The third Greek bailout has now been approved, despite the objections of Germany's finance minister Wolfgang Schäuble.
The heavily indebted country and its creditors last week agreed on €86 billion ($95 billion) in additional aid for Athens to be extended over a period of three years. This third aid package is about half the size of Greece's gross domestic product in 2014. In return, the country has agreed – once again – to implement extensive structural reforms.
Time was of the essence in sealing the deal, because Greece is scheduled to make a €3.2-billion loan repayment to the European Central Bank on Thursday.
Whether the new program will truly rescue the country is questionable. Greece and its rescuers face what one might call a "trilemma." They have three options, none of which promises to be a true success: the Keynesian model, the supply-oriented model and what might be called the "Merkelian" option after the German chancellor, Angela Merkel.
The Keynesian strategy, based on prescriptions from supporters of British economist John Maynard Keynes, would provide for debt forgiveness in combination with a massive, debt-financed investment program. The goal is to help the economy grow out of unemployment, while public finances are to be consolidated through rising tax revenues and declining welfare spending.
It is doubtful that this treatment promises lasting results, because it would also formally eliminate the euro zone's no-bailout clause for Greece. The funds would be a gift, at least from the government's perspective. The necessary real devaluation of prices and wages would be limited, and national productivity would still be insufficient to handle the level of consumption.
Although the social consequences of the country's economic weakness would be softened, its causes would not be eliminated.
If the monetary union is to be preserved in the long term, European governments will have to use these three years to correct the euro's design flaws.
German economists in particular, including Finance Minister Wolfgang Schäuble, instead put their faith in the power of market laws and see the conditions of supply as the key controlling variable. Flexible wages, an employment and growth-friendly tax and social security system, the deregulation of markets, a small national debt, privatization and a reduction in the size of the public sector are the most promising paths toward full employment and growth, they argue.
Given this, their response to Greece's problems is a Grexit. A devaluation of the Greek currency would make exports cheaper and imports more expensive. This would give a strong boost to agriculture and tourism, as well as all industry, and the country would soon regain its economic bearings.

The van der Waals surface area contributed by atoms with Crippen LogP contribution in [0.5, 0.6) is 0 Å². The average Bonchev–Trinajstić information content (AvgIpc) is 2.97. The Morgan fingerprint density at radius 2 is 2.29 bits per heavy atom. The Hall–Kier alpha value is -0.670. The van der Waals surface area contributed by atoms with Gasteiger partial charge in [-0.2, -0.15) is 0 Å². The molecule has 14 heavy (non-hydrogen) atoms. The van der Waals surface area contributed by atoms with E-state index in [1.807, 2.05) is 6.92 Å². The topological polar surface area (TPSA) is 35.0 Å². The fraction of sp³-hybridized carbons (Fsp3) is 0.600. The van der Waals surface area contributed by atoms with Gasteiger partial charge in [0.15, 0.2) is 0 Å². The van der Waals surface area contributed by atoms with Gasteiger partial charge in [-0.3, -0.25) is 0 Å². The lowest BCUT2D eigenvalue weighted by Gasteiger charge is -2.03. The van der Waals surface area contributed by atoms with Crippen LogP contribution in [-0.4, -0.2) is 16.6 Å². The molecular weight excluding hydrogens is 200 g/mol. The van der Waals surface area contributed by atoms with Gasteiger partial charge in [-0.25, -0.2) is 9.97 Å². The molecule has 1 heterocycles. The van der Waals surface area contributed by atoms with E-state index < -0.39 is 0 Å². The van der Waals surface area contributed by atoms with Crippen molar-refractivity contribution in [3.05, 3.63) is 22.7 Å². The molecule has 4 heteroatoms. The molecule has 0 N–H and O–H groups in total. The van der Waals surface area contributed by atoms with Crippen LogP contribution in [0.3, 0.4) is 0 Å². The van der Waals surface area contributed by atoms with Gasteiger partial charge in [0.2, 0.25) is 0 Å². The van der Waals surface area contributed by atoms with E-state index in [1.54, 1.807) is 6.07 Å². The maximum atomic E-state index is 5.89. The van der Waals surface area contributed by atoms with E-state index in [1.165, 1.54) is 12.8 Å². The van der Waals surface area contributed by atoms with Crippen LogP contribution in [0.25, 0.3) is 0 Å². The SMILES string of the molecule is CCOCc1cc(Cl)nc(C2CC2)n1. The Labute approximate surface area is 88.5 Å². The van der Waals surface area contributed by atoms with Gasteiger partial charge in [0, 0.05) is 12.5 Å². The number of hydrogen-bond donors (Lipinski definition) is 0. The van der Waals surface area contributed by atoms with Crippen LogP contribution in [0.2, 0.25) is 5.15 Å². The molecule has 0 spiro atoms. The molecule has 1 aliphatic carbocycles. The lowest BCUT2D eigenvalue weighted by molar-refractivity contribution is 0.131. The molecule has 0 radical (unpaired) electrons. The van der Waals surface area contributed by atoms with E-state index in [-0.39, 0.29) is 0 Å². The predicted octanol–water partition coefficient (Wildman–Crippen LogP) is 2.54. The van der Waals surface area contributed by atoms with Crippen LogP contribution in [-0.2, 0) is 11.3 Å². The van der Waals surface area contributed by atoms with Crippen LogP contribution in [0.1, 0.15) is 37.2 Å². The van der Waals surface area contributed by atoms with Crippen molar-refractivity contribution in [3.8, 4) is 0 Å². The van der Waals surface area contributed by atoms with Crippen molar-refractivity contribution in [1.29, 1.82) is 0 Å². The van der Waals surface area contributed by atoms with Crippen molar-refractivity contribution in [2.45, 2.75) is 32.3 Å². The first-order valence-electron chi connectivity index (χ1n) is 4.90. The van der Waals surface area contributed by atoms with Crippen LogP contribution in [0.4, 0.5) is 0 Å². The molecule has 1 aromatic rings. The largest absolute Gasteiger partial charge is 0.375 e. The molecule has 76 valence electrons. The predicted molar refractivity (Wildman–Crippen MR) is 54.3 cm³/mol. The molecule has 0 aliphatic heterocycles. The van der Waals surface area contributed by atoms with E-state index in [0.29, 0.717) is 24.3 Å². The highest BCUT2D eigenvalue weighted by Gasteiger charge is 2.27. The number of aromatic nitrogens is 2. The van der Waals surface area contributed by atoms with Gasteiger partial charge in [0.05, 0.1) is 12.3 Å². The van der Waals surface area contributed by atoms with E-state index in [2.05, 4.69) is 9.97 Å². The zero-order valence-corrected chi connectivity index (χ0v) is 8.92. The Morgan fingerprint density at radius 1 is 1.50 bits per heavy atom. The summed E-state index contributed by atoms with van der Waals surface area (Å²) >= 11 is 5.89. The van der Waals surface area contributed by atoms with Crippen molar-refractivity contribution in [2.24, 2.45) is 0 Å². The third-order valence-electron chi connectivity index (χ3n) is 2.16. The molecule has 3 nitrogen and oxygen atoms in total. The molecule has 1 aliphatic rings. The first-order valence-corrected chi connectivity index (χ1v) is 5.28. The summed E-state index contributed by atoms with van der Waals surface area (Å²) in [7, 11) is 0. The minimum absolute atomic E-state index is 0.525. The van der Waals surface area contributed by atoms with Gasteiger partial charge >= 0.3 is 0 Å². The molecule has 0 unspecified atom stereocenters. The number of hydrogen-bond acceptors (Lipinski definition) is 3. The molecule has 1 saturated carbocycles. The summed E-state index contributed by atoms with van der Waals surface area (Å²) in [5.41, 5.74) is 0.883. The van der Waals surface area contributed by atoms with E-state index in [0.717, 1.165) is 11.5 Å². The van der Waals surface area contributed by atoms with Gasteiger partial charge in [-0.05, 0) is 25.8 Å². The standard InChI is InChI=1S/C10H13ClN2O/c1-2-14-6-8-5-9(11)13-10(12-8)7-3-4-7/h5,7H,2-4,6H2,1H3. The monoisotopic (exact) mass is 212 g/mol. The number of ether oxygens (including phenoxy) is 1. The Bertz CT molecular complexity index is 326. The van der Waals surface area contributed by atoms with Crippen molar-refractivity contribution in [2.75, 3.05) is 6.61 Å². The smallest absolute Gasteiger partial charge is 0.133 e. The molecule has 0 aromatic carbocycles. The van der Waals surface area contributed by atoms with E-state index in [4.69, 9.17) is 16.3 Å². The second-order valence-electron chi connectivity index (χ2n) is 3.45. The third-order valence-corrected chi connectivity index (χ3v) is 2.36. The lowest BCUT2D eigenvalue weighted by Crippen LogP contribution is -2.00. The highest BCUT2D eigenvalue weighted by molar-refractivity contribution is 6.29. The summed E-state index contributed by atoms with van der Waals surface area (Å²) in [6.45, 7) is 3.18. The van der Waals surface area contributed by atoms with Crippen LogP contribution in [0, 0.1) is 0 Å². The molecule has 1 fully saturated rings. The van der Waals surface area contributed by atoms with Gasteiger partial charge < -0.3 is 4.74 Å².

This sounds convincing. But the argument that Greece could rehabilitate its economy more quickly, easily and painlessly with its own currency, which would be substantially devalued against the euro, is neither theoretically compelling nor supported by facts. Instead, this recommendation is based on firm convictions.
It is interesting that Hans-Werner Sinn, president of the Ifo Institute for Economic Research, who vehemently supports Greece leaving the euro, is nevertheless calling for German transfer payments to Greece "to combat the humanitarian catastrophe" in the event of a "Grexit."
Finally, there is a continuation of the current "Merkel therapy" for Greece: a mix of refinancing, consolidation and structural reforms. This approach comes with a healthy dose of faith, since the facts suggest it is highly likely that by 2018, Greece will still not be self-sufficient and will then need a fourth aid program.
The majority of Germans, opinion polls show, do not support Chancellor Angela Merkel's approach. It is unlikely that the chancellor, if she is still in office in 2018, will want to compel a majority for yet another aid package.
If Europe's monetary union is to be preserved in the long term, European governments will have to use these three years to correct the euro's design flaws. Three issues must be quickly addressed so that growing economic heterogeneity on the continent does not turn into a possible euro explosion.
First, the European Union's banking union, which was launched in November of last year, must amount to more than joint oversight of Europe's banks. Instead, it must include joint deposit insurance regulations, a joint resolution mechanism and uniform rules for bailouts.
Second, an institution should be established that has the power to correctively intervene in the national budgets of all euro members, in case newly strengthened fiscal rules are violated. Third, a shared unemployment insurance system should be established so that employment shocks in individual countries can be offset by the community as a whole.
Each issue alone is already a tall order, because they would all cost a lot of money and interfere in the (budgetary) sovereignty of individual parliaments.
But the European Monetary Union threatens to collapse unless the euro zone manages to more effectively integrate economic and fiscal policy in the coming years. If that happened, the euro would become another link in the chain of failed European monetary unions.
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